BeReal, your friends for real

In recent months, we have heard a lot about it, especially because of its great success since last July in the United States. But have you figured out what it is all about? Well, let’s start with the basics…

With over 21 million users per month and nearly 3 million logins per day, BeReal is the app that allows users to capture moments in real time, without filters, post-production, sponsorships or likes. Launched in 2020 in France by Alexis Barreyat and Kévin Perau and became famous just a few months ago, the platform was created with the aim of showcasing people in their daily lives in total spontaneity, even in not exactly photogenic – or rather “Instagrammable” – attire. Hence the app’s payoff: “Your friends for real.”

BeReal stands as an antidote to the polished, perfectionist style of canonical social media and focuses on a return to intimacy, starting with the possibility of sharing content only in one’s own circle of friends. Therefore, breaking all those influencer building logics typical of socials like Instagram and TikTok.


“BeReal won’t make you famous, if you want to be an influencer, you can stay on TikTok and Instagram”, this is how developers describe it on the various App stores.


How does it work?


With one notification a day, at different hours each time, the app alerts you that it’s time to post a photo. At that point, you have only two minutes to produce your content and publish it, using both cameras on your phone. The result is a double shot, as real as possible, that can be shared with friends or on a public homepage.

If posting occurs after the two-minute mark, the photos are reported as “delayed”. In addition, you cannot view your friends’ posts unless you have first posted your own shot. This is a system called post-to-view, also used in the past by Facebook for the messaging app Slingshot.

Interaction between users is also made more authentic, without likes or emojis: “RealMoji”, a selfie representative of the expression being communicated, must be used to react to content.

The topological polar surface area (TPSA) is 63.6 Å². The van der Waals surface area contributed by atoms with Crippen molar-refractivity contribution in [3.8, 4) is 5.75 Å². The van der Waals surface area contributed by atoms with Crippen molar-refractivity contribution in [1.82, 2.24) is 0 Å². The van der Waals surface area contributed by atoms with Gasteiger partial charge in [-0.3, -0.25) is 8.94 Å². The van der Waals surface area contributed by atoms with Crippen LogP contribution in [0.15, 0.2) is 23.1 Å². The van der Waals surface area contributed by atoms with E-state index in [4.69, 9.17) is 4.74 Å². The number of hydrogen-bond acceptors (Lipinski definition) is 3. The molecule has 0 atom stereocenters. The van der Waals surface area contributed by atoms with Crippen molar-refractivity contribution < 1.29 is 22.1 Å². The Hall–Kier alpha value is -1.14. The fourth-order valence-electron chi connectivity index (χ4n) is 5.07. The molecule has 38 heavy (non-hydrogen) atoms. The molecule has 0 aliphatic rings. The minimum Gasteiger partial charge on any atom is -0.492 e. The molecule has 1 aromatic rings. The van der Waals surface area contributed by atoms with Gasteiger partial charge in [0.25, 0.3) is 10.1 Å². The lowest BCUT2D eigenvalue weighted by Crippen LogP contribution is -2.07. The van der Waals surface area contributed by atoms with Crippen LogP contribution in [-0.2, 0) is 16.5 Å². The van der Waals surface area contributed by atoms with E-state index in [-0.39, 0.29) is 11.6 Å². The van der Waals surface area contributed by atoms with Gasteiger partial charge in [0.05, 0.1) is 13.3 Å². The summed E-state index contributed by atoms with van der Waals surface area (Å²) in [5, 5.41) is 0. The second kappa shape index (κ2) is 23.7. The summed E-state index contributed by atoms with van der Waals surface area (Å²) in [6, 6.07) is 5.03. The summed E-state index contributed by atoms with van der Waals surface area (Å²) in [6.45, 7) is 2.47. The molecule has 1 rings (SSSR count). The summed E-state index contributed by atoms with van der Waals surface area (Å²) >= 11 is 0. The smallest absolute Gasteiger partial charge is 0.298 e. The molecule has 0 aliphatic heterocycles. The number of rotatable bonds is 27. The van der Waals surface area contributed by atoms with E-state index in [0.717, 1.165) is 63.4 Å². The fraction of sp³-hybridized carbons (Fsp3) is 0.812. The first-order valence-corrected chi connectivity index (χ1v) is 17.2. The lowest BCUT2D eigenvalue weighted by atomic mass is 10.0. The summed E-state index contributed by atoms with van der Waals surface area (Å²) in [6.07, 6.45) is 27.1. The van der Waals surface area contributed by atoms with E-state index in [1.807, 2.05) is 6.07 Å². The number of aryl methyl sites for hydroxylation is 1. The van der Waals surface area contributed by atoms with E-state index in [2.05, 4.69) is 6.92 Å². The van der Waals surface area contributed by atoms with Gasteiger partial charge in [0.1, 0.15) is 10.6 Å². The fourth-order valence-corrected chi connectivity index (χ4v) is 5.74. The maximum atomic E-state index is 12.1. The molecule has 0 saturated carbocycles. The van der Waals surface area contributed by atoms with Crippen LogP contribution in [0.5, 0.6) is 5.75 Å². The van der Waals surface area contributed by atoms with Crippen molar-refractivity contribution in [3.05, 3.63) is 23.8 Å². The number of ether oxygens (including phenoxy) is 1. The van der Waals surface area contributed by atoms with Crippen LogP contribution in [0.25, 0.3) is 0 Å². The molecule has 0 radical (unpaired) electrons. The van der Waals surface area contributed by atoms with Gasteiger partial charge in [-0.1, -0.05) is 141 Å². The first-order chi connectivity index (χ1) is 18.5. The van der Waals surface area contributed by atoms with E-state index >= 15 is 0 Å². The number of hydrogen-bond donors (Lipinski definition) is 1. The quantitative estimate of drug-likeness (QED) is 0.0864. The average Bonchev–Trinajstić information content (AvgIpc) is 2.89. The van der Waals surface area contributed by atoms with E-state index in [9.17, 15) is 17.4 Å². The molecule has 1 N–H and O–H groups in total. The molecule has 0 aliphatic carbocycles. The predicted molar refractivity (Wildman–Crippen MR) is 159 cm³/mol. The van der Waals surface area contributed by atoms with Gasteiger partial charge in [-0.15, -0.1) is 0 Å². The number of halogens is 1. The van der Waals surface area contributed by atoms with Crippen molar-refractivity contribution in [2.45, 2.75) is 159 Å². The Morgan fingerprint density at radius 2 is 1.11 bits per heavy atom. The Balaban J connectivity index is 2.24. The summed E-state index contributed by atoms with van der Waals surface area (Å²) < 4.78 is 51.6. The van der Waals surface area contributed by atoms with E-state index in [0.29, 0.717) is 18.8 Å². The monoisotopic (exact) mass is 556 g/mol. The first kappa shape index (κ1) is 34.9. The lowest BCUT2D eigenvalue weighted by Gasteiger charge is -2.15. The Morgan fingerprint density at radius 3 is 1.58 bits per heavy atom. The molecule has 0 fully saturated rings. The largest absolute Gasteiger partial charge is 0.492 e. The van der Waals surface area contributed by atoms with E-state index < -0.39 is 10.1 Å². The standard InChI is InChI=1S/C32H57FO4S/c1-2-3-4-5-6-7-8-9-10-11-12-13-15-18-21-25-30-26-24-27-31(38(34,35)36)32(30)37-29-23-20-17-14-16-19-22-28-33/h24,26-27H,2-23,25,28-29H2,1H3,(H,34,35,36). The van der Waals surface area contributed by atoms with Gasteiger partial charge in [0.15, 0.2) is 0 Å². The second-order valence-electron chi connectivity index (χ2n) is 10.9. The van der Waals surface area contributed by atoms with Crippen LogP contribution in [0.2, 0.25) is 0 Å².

Is there room for brands and companies?


Many brands are now aiming to reach and engage with the younger generation, and BeReal seems to fit perfectly as it is the preferred channel for Generation Z.

In the United States, there are those who have already tried to exploit its potential to target the very young audience. It is the case of the US restaurant chain Chipotle Mexican Grill. Having landed on the app earlier this year, it decided to exploit it for the launch of a promotional campaign by posting a promotional code, which would entitle the first 100 users to a free gift. Within 30 minutes, the code had already reached 100 uses.

The Chipotle Mexican Grill, however, is an isolated case. This is because the real limitation for brands in embarking on a communication strategy on BeReal seems to be the platform itself. In the app’s terms of use, in fact, under User obligations, it states how BeReal prohibits the use of the platform for advertising or commercial purposes. The reason for this is clear: the conditions imposed by the platform are aimed at maintaining the authenticity of the content.



“BeReal is life, real life, and this life is without filters”


BeReal wants to position itself as a “breakthrough” social, redefining the beauty and lifestyle standards, to which other platforms-especially Instagram-have accustomed us.

One wonders, however, whether, once the novelty effect is over, the platform will be able to integrate updates that can keep users’ interest high, also to cope with the fierce competition with other socials, which are beginning to copy some of its features. TikTok, for example, wasted no time and launched the experimental “Now” feature in the U.S., which proposes the same basic idea as BeReal, but adds video functionality.

Despite its great success in recent months, it is still too early to make predictions about the app’s future. All that remains, therefore, is to keep an eye on it, test it and observe its growth, to assess possible communication opportunities. If it takes off, it would certainly be the ideal place to communicate to younger audiences, who keep migrating from app to app to escape the boomer invasion. If not, we can still say that we have witnessed an interesting social experiment.

categories: Digital